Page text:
While Romo’s defensive skillset is beyond reproach, the question has been the bat, although he performed well at major showcase events this summer and against some quality world pitching with Team USA. Romo is a switch-hitting catcher, as is en vogue lately, although he is praised for an ability to hit from both sides with almost identical swing mechanics thanks to working mostly from the left side from age eight on. Scouts see him hitting for average more than power with a contact-oriented approach that sprays balls around the field and in the gaps rather than over the fence. He also garners praise for his plate discipline, walking as much or more than he strikes out.
Drew Romo's swing from both sides of the plate. Chance to be a special defender behind the plate. WIll be first rounder with continued success at the plate this spring. #MLBDraft pic.twitter.com/u2VMoMHi9y— Kyler Peterson (@KPeterson813) February 8, 2020
Romo, who played shortstop before converting to catcher at age 13, looks a little lighter to me than the 6’0”/200 he’s listed at, and could add muscle/strength on a pro training regimen. However, even without plus power, a contact-oriented plus-plus defensive catcher who gets on base is an appealing floor.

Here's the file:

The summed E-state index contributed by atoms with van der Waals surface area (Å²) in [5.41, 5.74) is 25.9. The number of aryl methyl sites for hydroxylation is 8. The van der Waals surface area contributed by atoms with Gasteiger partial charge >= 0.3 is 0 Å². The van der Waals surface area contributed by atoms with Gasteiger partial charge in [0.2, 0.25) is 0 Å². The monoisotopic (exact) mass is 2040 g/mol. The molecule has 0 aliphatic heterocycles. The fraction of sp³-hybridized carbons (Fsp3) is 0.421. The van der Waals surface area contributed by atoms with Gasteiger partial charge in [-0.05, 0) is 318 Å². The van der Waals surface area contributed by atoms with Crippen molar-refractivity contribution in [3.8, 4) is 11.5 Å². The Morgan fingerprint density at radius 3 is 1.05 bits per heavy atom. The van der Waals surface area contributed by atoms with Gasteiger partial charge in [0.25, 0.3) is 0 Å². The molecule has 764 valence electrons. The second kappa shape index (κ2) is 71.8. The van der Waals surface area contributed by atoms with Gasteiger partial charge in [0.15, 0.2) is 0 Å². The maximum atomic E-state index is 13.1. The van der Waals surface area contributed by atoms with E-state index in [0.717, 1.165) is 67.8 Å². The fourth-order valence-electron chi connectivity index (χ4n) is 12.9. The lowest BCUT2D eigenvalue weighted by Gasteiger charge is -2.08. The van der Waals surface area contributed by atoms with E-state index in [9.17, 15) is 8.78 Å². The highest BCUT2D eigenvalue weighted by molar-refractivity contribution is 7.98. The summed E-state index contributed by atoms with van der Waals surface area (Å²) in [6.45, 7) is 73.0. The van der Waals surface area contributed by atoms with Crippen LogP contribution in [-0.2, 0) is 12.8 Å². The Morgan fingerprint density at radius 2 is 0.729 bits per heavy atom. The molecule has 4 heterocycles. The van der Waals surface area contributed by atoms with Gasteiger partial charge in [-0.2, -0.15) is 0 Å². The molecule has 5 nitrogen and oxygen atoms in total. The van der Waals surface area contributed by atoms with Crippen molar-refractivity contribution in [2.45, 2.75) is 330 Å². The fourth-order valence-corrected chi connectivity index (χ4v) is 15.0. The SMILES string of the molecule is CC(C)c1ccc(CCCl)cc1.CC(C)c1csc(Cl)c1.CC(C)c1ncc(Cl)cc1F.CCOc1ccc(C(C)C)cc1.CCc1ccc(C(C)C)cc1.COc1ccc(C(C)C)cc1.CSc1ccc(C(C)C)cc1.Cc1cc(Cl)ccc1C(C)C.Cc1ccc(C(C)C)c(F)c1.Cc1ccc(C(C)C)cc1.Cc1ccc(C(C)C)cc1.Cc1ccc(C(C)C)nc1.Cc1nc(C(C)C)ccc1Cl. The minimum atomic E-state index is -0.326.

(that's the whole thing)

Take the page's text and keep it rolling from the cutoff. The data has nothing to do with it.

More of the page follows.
There are four catchers currently in conversation as potential back-end of the first round picks: Romo, fellow Team USA U-18 teammate Tyler Soderstrom, NC State’s Patrick Bailey, and Arizona’s Austin Wells. Baseball America is the high outlet on Romo, listing him at 22 overall, with Soderstrom right ahead of him and Bailey a few spots before that. MLB Pipeline has Romo well behind Soderstrom (18) and Bailey (22), at 27. FanGraphs, in a fit of either pique or a love of the “C” key, has Bailey, Romo, and Soderstrom 30, 31, and 32. (Wells lags a little behind the trio of Romo, Soderstrom, and Bailey at most outlets.) With all four backstops bunched up around the back of the first round, it’s likely one or more would be available when the Mariners go to pick at 43, and with the track record of prep catchers, perhaps Romo or Soderstrom would be available as a project to a team willing to be patient with this particular tricky demographic. With Romo’s solid base of tools, he might even move faster than history suggests.